Sunday, 23 August 2015

Blade Runner by Vangelis

For years, those of us who loved the music Blade Runner were baffled by the refusal of its composer Vangelis (Evangelos Odysseas Papathanassiou) to allow his music to be issued as an LP (as was then the dominant music format). But commerce deplores a vacuum, so a Blade Runner soundtrack album did appear, but it wasn't the original version of music on the film, and Vangelis himself didn't play on.

Fast forward to the age of CD and finally there was a release of the Vangelis score. But those of us who love vinyl still had a void in our hearts, because we wanted an LP version of the music. That dream came true in spades when Audio Fidelity released a beautiful audiophile record of the soundtrack. 

It was on 180 gram high quality vinyl, and red to boot, housed in a handsome gatefold sleeve. It was also — more importantly — remastered by a respected audio engineer, Kevin Gray. I bought a copy with the usual doubt and suspicion. Not because of Kevin Gray's credentials, which are exemplary, but because in my experience most modern audiophile pressings, especially American ones, are usually pressed on noisy recycled vinyl (whatever they claim) or, much more commonly, come with scratches added at the factory to destroy your listening pleasure.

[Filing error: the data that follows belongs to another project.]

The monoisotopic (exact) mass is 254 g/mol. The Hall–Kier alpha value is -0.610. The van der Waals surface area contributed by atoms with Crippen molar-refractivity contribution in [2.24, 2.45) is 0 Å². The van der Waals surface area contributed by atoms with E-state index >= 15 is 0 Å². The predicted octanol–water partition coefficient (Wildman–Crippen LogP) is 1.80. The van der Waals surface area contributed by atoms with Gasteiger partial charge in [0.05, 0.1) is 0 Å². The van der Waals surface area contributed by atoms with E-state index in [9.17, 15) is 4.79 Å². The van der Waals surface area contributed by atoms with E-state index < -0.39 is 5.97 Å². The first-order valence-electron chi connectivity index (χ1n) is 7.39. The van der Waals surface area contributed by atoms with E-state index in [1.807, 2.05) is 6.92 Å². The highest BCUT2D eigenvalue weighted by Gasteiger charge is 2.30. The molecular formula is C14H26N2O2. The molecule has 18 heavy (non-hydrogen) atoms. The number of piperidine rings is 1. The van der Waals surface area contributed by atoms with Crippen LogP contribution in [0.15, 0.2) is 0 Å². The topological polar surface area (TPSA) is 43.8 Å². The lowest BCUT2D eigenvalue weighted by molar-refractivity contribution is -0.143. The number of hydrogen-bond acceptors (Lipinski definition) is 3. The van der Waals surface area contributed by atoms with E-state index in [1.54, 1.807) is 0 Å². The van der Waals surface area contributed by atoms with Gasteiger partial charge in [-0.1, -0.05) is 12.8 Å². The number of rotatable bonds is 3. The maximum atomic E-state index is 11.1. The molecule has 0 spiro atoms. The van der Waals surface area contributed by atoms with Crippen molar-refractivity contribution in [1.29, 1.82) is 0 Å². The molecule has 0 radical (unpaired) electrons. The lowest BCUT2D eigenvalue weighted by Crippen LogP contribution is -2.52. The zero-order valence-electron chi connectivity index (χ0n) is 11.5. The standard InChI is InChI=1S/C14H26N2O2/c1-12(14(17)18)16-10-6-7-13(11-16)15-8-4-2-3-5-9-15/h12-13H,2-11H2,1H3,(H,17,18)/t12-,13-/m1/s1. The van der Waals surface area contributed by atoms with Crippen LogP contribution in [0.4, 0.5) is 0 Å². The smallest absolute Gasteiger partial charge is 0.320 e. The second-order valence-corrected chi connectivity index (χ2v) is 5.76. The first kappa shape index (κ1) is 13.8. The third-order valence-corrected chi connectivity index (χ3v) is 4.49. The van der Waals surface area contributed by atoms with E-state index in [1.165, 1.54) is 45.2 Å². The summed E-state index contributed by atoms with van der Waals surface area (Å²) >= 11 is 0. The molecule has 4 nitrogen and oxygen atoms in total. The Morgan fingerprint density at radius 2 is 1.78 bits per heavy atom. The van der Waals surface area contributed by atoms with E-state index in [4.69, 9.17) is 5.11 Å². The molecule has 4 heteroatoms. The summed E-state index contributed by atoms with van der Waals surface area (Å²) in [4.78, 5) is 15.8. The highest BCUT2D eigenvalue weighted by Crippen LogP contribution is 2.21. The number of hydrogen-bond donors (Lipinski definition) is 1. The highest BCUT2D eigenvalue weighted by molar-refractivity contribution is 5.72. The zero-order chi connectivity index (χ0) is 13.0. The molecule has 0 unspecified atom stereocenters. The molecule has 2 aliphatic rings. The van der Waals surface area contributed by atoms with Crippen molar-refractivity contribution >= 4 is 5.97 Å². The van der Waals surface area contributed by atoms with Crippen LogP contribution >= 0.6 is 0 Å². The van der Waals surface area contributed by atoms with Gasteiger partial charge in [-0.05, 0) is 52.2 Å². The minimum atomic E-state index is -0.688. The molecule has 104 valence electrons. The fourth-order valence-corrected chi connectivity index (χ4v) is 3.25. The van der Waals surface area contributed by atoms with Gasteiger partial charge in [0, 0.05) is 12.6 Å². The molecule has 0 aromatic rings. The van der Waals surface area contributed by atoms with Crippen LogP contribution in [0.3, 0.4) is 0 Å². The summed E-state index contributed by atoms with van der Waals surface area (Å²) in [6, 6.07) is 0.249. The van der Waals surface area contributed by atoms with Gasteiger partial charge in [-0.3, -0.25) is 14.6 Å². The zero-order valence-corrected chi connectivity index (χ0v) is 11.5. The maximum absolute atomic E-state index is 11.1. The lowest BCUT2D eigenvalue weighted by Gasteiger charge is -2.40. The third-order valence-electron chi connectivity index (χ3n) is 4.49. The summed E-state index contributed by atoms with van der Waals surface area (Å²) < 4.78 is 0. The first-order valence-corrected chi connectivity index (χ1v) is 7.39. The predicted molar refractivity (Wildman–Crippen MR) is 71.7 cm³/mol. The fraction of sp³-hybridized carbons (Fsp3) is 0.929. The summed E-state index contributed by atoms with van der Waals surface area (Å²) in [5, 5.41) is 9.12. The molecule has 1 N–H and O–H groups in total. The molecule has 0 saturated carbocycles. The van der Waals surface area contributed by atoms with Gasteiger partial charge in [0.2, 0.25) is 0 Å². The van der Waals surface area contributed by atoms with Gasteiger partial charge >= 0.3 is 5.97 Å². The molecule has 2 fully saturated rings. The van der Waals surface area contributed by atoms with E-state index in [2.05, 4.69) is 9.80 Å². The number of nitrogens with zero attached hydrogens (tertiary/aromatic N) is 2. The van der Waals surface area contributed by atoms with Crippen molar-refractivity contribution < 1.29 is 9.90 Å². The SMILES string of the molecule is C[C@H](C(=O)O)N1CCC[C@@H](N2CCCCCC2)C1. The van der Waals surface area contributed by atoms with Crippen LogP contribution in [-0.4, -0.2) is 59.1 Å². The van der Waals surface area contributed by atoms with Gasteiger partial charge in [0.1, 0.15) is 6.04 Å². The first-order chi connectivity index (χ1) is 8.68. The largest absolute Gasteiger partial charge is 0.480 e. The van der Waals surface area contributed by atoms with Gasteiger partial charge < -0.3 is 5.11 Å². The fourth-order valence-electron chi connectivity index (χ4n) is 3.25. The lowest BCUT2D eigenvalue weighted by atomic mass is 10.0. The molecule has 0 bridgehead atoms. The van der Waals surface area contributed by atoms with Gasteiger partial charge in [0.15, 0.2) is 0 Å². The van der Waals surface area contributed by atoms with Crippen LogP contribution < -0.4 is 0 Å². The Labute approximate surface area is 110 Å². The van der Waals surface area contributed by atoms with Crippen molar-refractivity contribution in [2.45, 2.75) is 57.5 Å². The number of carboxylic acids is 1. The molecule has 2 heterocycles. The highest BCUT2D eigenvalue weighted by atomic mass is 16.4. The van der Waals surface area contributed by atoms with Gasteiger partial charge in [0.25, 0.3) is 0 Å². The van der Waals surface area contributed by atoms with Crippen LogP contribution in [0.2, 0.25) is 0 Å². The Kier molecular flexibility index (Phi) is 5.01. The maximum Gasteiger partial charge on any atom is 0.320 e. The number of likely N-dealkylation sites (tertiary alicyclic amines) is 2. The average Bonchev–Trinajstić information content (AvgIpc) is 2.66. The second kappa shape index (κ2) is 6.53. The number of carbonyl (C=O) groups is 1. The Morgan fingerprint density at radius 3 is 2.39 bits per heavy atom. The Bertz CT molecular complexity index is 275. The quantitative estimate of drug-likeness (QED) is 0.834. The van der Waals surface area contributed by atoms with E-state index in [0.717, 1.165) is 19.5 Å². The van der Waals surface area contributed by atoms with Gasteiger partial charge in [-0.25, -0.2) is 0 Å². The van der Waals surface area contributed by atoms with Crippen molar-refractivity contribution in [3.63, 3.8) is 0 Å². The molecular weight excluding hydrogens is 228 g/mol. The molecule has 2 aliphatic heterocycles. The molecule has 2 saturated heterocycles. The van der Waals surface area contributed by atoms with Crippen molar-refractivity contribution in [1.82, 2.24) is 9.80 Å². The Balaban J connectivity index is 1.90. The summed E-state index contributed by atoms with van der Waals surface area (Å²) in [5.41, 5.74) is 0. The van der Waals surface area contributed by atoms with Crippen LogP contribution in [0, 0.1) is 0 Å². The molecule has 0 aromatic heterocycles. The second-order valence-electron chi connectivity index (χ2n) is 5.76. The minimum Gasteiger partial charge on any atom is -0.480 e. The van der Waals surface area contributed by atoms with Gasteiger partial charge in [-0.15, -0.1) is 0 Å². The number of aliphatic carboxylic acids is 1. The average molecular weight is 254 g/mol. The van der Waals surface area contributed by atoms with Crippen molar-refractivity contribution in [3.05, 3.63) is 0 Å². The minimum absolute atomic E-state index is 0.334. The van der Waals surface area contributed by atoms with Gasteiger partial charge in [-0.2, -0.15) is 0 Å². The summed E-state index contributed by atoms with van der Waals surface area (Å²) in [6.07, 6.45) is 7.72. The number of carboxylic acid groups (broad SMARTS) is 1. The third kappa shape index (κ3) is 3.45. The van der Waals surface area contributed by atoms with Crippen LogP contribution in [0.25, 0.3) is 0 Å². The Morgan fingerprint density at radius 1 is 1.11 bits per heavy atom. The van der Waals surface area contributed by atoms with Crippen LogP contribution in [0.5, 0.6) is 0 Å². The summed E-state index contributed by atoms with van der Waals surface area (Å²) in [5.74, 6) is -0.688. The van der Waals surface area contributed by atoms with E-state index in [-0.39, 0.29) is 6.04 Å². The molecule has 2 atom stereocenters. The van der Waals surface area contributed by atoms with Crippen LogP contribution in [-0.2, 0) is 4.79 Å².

But I'm delighted to report my copy of Blade Runner was fine. It sounds great and this is almost a perfect version of Vangelis's music, at last. It is almost entirely a synthesiser score — except for the wonderful presence of Dick Morrissey playing the ravishing sax solo on the love theme. (Oddly enough, Morrissey lived in the small town in Kent where I grew up. I kind of wish I'd known that, so I could have stalked him)

So the sound quality will never be that of a recording of acoustic (or indeed electric) instruments recorded in a a real environment, with air around them. Indeed, in terms of sound quality (though certainly not musically), the best track on Blade Runner may be 'One More Kiss, Dear' sung by Don Percival. But that's the inherent limitation of any electronic score and I'm not grousing about it. This is very nearly the ideal Blade Runner soundtrack.

So what is stopping it short of perfection? The inclusion of three segments of dialogue. Why do people insist on doing this? If I want dialogue or sound effects I will watch the movie on any of the myriad formats available. When I play the soundtrack album, all I want is the music.
I know other people feel differently, but I believe the inclusion of dialogue and effects on this otherwise magnificent record was a ludicrous blunder and represent a tragically missed opportunity.

(Image credits: All from Discogs, who did me proud, except the pack shot which is from Audio Fidelity, who made the record.)

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